The Sufi poet Ibn Arabi said “I believe in the religion of love whichever direction its caravan takes”. The direction its caravans have decided to take is the road from South Asia to North Africa to our ears.

What I learned from the Sufi Symposium

By Chelsea Carlson. Ms. Carlson is in Prof. Mirakhor’s class “Writing in the Age of Terror”

In the first session of the day, two panelists were featured. The first speaker, Dr. Babou offered an overview of Sufism and its role in the Islamic culture; the second, Karim Gillani, discussed the specificities of Sufi music. Dr. Babou introduced Sufism as a little known Islamic musical tradition. He said that Muslims are always portrayed as either fighting or praying. However, he continued, music and dancing are a huge part of Islam. Sufis are “practitioners of mystical Islam,” and music and the use the voice is a immense part of worship. Sufi music occasionally uses the flute and drums; in South Asia, string instruments are used as well. Sufi musicians have certain rules for music making, said Babou. First off, music must be performed at the appropriate time and place. For example, music should not be played on the streets where players can be easily distracted. Second, all of the players must have a pure heart and be faithful to God. Proper instruments must always be used, and the musicians should always use proper body movements and positions. Lastly, women are permitted to play Sufi music; however, if they play, they must be dressed modestly to prevent sexual temptation. Sufis have faith in the possibility of union with God. They believe that music allows for nourishment of the spirit, which in turn helps the listener to be united with God. Sufi music encompasses several genres, of which samah is the most popular.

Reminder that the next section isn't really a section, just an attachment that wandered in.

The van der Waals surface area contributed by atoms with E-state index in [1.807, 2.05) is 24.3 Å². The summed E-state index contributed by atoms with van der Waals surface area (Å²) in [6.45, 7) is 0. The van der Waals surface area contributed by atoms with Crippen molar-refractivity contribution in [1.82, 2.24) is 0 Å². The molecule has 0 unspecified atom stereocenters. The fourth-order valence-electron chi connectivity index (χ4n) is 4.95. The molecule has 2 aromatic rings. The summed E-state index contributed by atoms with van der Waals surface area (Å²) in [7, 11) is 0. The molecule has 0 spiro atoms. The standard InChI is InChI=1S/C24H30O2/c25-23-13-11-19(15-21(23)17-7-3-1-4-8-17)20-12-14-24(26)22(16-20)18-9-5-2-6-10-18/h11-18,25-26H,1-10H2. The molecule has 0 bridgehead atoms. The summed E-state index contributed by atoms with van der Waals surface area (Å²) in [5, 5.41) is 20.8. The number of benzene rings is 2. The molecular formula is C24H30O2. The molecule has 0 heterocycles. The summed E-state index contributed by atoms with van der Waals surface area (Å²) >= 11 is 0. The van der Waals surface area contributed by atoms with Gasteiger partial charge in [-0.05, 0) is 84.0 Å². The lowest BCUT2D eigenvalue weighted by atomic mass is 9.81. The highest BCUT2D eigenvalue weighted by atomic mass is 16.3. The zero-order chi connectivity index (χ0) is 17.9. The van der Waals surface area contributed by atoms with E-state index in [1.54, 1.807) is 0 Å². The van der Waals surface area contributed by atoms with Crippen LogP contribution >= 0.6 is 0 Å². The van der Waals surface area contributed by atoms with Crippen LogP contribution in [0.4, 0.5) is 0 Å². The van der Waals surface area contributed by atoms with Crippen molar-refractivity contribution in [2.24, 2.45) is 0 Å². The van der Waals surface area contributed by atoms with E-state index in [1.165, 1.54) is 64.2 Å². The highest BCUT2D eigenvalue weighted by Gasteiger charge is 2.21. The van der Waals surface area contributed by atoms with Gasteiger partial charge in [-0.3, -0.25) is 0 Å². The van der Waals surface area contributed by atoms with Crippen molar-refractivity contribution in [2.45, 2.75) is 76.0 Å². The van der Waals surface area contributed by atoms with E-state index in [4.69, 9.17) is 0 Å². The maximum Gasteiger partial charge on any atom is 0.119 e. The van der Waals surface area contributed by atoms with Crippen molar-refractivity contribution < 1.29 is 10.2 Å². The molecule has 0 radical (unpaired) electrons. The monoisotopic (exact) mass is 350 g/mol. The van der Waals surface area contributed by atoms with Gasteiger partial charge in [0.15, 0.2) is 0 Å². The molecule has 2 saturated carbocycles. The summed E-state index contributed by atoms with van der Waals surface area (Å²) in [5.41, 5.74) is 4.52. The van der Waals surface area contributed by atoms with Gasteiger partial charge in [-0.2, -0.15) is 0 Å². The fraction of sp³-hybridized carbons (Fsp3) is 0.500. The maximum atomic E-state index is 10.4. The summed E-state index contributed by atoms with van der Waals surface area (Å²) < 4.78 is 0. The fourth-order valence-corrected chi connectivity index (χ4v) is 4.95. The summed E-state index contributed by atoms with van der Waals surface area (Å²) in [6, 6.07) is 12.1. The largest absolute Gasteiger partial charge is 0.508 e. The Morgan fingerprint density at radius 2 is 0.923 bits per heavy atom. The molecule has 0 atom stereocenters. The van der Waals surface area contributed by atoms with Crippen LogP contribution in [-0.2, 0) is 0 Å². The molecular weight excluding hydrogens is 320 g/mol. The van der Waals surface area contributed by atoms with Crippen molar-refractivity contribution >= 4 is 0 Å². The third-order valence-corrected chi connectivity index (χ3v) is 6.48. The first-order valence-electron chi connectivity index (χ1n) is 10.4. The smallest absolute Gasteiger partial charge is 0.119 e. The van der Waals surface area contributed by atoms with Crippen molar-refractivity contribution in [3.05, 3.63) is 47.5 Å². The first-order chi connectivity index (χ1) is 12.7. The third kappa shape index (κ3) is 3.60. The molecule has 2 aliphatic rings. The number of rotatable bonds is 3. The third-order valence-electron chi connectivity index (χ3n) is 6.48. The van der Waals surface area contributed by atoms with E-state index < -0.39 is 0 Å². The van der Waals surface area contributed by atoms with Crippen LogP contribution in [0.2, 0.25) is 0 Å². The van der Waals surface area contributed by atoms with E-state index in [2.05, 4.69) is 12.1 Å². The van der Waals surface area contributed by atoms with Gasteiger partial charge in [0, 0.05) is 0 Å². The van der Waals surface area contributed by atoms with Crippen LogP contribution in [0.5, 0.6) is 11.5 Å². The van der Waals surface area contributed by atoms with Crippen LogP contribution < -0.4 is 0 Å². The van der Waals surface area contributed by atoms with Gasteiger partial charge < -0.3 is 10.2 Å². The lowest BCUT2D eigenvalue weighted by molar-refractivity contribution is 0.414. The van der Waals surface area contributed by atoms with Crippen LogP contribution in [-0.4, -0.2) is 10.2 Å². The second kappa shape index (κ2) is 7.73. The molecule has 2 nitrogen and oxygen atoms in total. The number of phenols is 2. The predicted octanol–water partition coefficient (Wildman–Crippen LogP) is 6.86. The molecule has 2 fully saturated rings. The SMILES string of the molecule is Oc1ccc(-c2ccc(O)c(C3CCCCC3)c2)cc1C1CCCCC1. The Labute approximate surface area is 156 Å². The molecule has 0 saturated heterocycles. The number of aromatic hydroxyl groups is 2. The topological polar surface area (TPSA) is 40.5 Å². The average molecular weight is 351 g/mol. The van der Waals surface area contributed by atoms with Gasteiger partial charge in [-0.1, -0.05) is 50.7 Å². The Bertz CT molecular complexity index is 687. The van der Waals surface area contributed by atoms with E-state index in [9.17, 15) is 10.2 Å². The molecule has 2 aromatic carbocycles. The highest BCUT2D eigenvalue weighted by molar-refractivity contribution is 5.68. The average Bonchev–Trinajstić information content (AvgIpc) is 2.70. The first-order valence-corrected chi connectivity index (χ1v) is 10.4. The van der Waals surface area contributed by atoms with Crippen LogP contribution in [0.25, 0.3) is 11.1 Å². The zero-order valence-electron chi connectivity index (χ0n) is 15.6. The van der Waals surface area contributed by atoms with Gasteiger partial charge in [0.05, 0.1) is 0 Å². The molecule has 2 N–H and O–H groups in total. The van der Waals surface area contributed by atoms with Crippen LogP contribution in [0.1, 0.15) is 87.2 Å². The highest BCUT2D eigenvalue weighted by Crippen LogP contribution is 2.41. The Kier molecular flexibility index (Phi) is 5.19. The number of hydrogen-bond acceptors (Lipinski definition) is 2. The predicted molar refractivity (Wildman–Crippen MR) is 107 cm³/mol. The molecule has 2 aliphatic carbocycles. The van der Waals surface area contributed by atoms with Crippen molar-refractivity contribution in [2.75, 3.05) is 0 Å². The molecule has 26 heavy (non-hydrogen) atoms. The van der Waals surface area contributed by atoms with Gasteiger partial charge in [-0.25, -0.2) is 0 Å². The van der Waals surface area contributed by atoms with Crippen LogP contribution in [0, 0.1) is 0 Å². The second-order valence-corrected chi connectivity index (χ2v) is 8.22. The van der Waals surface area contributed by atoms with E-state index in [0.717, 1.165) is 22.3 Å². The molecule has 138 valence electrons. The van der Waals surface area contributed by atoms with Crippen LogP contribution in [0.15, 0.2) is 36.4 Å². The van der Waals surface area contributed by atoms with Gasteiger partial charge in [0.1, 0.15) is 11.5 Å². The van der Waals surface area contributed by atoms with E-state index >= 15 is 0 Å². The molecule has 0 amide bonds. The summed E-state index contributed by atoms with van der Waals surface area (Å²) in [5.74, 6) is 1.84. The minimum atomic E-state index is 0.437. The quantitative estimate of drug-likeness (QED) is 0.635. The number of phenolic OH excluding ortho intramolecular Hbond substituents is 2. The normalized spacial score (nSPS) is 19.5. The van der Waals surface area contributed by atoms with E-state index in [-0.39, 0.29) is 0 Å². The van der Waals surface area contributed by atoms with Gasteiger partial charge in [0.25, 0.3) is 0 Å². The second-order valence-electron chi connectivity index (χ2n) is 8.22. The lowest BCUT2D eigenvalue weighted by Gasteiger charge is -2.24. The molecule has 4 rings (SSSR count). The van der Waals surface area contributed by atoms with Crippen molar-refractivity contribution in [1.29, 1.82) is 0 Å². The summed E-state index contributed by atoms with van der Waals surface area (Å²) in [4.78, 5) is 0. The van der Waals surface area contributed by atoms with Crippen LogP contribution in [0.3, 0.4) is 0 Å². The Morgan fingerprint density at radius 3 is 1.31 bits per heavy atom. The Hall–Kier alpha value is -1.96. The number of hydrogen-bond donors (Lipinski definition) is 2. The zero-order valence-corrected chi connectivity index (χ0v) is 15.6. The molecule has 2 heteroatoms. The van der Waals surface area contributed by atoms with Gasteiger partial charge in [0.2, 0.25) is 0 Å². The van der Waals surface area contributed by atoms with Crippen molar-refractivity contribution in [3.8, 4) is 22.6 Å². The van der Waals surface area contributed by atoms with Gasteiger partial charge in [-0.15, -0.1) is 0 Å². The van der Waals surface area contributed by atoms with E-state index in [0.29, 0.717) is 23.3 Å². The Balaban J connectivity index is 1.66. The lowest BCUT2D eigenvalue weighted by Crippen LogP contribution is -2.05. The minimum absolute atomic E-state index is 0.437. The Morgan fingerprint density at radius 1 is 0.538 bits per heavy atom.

Karim discussed the specificities of Sufi music, especially in his native Pakistan. Pakistan, he began, was officially created in 1947 as the world’s first Islamic republic. For about sixty percent of Pakistan’s existence, generals ruled the country. He argued that generals usually came into power because they already had power to begin with, through the military. He then introduced the story of Junaid Jamshed, member of Pakistani band Vital Sign.  Jamshed’s band was the first well-known pop group in Pakistan; they made prominent use of synthesizers and drums as well as Jamshed’s emotional pop voice. However, around 2000, Jamshed converted to Wahabi Islam and condemning Western influences. This led to a complete reversal in his musical style. Instead of his famous eighties pop sound, Jamshed began to use no instruments other than voices to perform his songs. Karim then discussed Nusrat Fateh Ali Khan, one of the most popular Qawwali Sufi singers. As the he played a clip of one of Khan’s songs, he began to sing along, to the amazement of much of the audience. Junoon, the final band that Karim talked about, is also fairly well known in the world of South Asian Sufis . Instead of singing along during Junoon’s song, he simply snapped his fingers to the beat.